As @Oracle moves to Texas, it’s it’s well past time to take stock of what these internal political migrations actually mean–and what responsibilities governors, mayors and legislators have to ensure that the policy conditions which spurred others to move are not rolled back.
But economic policy is only half the story. Relocations in 2020 differ from prior moving trends bc the country is substantially different; it’s more divided ideologically now, and bridging the divide between, say, MAGA and SJW is impossible. We have 2 poles, and people choose.
It’s a point that’s obvious as hell, but it gets lost in the shuffle: TO ASSUME EVERY AMERICAN AGREES ON THE FUNDAMENTAL PRINCIPLES OF THE REGIME IS MADNESS. If that’s not clear by now to you–if you think it’s only tinkering at the edges–you’re not a serious person. Sorry, no.
When I say you need to look at foreign immigration to understand internal migration, try it. Take all your assumptions re immigration restrictionism vs open borders, and then apply them to this situation. It’ll become pretty clear that, if you were open borders, you were wrong.
You were basing your policy position on ideology so blind and fanatical, it’s shocking: (1) all people or potential immigrants are the same as each other in beliefs and values; and (2) all people or potential immigrants are the same as current Americans.
So that’s the position you take if you’re on the Open Borders, Neoconservative or Libertarian Right. You’ve subconsciously convinced yourself of those 2 absurd things, and all you need is a mantra like, “America is a nation of immigrants” to paper over having to face them.
If you’re on the Left, you have no qualms about what those 2 things mean. You understand you’re out to change the people who makeup of America–and therefore the politics and regime of America itself–because it is unjust. It’s an adversarial position, but at least it’s honest!
If we get back to the New Internal Migration, this still applies–and in spades. Democrat activists are very happy to change the politics of Red States like Texas; they’ve only spent billions on it over the last decade, and immigration (from within and without) is a key part.
GOP governors, mayors & legislators, tho, seem to take another position. Feeling proud of their low-tax, business-friendly economic success stories, they invite everyone to come and share the bounty. Great. But in so doing, they’re accepting the 2 concepts above.
Just like foreign immigration, there MUST BE LIMITS. How much is too much? Does an immigrant from X country or Y state integrate better into the cultural, ideological and political life of the state?
Is it “racist” to even consider such things? The media and the left have taught us it is, re immigration from other countries. When we think about New Yorkers moving to Florida, tho–and the racial component falls away–it’s clear to see that the 2 concepts above are important.
AGAIN: Not caring about immigration or migration means you accept that: (1) all people or potential immigrants are the same as each other in beliefs and values; and (2) all people or potential immigrants are the same as current population in beliefs and values.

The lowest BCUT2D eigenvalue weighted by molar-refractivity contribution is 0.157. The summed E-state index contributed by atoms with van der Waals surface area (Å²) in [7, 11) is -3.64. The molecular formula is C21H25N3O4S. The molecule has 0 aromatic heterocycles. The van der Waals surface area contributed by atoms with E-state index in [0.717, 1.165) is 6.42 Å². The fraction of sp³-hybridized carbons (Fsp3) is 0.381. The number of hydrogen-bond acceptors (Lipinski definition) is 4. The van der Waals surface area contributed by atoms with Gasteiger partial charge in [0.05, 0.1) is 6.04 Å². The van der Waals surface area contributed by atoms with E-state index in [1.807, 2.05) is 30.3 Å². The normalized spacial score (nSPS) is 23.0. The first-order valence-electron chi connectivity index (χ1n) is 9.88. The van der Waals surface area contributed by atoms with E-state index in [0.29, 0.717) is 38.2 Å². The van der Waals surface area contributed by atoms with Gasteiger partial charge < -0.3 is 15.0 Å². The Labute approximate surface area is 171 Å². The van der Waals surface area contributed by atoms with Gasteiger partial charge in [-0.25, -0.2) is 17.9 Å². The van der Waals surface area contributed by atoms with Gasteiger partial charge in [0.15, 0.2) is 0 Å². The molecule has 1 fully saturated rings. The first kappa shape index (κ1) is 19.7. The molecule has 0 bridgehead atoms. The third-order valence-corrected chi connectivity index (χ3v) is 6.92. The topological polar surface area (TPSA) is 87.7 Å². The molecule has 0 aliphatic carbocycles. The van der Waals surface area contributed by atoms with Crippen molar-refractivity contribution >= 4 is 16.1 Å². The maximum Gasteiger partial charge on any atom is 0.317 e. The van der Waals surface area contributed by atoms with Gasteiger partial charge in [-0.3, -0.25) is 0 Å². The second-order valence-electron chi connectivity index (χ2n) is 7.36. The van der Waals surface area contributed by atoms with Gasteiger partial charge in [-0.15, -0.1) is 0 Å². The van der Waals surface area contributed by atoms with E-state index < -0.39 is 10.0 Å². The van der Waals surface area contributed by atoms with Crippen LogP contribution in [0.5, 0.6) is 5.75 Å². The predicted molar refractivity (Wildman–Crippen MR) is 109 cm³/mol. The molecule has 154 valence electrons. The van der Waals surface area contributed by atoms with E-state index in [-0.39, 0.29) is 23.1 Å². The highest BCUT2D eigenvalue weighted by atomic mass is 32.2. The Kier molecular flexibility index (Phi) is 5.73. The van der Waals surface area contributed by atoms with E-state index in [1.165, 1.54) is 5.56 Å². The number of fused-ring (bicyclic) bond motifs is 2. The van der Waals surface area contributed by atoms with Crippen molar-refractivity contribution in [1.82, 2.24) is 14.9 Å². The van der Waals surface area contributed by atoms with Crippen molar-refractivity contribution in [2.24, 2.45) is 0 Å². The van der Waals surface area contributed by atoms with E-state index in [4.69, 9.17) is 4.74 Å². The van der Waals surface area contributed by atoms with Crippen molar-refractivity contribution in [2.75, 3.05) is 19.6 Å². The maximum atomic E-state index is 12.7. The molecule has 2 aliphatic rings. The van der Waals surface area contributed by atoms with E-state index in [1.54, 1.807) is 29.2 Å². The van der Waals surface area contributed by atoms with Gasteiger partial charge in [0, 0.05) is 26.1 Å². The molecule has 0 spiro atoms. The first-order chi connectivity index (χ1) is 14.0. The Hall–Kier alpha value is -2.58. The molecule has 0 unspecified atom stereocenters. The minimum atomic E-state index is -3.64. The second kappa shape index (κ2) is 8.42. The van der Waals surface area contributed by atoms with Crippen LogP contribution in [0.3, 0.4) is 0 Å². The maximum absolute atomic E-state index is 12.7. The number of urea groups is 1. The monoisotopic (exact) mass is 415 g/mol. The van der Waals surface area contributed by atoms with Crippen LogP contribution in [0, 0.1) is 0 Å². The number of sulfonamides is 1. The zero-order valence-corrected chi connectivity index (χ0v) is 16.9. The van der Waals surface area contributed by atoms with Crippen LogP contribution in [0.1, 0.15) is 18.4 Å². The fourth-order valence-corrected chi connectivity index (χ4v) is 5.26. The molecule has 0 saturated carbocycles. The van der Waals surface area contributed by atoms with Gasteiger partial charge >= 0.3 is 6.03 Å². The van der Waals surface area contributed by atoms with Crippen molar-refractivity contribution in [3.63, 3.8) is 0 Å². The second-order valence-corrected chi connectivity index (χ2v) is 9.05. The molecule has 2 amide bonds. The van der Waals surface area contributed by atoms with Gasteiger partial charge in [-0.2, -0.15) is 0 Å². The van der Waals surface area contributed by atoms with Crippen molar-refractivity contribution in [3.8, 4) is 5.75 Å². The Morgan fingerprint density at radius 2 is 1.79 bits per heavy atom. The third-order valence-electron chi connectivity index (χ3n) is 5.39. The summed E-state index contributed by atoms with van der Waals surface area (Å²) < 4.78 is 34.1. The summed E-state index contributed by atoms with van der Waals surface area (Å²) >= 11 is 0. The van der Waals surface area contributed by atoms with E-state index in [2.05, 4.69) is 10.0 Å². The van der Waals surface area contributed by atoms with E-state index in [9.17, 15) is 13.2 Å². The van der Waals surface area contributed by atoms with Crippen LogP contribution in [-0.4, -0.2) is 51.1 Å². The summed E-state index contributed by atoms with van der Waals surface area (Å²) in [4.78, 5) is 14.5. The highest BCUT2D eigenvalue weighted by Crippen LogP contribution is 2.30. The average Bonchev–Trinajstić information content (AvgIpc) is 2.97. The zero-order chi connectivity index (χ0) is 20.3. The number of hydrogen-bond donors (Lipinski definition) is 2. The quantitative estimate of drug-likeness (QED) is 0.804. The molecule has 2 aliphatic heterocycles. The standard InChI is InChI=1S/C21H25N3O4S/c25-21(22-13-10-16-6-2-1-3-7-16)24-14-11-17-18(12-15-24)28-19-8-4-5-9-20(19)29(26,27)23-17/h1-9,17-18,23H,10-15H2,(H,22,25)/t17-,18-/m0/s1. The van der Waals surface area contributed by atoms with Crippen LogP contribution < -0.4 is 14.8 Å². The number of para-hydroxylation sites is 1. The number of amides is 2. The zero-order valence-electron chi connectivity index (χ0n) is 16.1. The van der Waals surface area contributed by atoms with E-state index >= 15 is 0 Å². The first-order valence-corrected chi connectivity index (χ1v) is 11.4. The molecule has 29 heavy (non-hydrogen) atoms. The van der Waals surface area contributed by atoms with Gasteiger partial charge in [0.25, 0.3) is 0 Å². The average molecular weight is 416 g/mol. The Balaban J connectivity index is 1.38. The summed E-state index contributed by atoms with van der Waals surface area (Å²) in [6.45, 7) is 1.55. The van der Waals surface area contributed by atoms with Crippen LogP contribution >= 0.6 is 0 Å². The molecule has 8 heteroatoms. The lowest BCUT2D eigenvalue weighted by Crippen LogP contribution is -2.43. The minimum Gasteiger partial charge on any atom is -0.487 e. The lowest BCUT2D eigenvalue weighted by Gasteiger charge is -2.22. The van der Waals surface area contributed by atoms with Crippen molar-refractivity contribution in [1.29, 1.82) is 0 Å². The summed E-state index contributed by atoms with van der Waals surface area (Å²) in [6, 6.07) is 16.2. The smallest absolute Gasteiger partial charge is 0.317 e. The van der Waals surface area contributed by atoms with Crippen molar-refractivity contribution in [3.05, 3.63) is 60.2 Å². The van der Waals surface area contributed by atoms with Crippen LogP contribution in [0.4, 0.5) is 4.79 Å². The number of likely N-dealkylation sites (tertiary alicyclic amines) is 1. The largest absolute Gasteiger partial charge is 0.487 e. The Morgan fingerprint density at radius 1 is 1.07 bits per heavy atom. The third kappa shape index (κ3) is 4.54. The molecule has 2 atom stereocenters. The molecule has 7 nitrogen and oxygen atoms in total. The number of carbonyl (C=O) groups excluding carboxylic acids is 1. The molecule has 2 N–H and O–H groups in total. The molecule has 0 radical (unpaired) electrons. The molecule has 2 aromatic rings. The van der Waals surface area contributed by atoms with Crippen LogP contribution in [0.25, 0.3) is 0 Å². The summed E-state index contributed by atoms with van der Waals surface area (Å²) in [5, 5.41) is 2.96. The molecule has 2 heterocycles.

In 2020, this is indefensibly airheaded. We are in the midst of a year when Blue & Red States approached a world-altering pandemic in 2 very different ways–and were largely supported by their own voters. NEWSFLASH: People believe different things!
I think it’s GREAT that they do; I just have no desire to live under Blue governance. Let them be fruitful and get as much pleasure out of hyper-ideological Blue social, economic, and every other policy choice. Go for it.
But, respectfully, I don’t want to be anywhere near it. I want, as Phyllis Schlafly famously said, “a choice, not an echo.” That’s why I moved to a Red State– and it’s why millions of Americans have made this ideological migration over the last decade or more.
Many (or all) of these ideological refugees from Blue States come to places like Texas and vote for GOP politicians. I’m told, Ted Cruz’s base of support was from New Texans– proving that a lot of the recent Blue-to-Red migrants are keeping Texas Red. That’s a great thing.
But it’s not the whole story. I think we’d find that those Cruz-supporting New Texans were longtime GOP voters from Blue States like California; they came to a Red State BECAUSE it was a Red State–and they are determined to keep it that way. Again, we love these people!
Things go off the rails, tho, when it’s large companies brimming with hundreds or thousands of relocating employees in traditionally Blue industries, ex Silicon Valley. Nobody seriously argues that Google or Apple is hiring predominantly native Texans or conservatives.
These are New Blue Texans, and there are New Blue Floridians, etc. For these large companies, a Red State is obviously financially advantageous–they have Red politicians bending over to give them what they want. But is it good, in the medium- or long-term, for the citizens?
I’m not calling for bans on big companies relocating, etc. My mission, now, is to make sure politicians and citizens in Red States understand the stakes. The continued success of your states– and your way of life– is hanging in the balance. YOU HAVE A LOT OF LEVERAGE.
Pass legislation aimed squarely at curbing the worst ideological excesses of New Blue migrants to your states. Critical Race Theory, insane diversity hiring, spending to left-wing groups, etc. If they want the advantages of your Red State, force them to abandon their nonsense.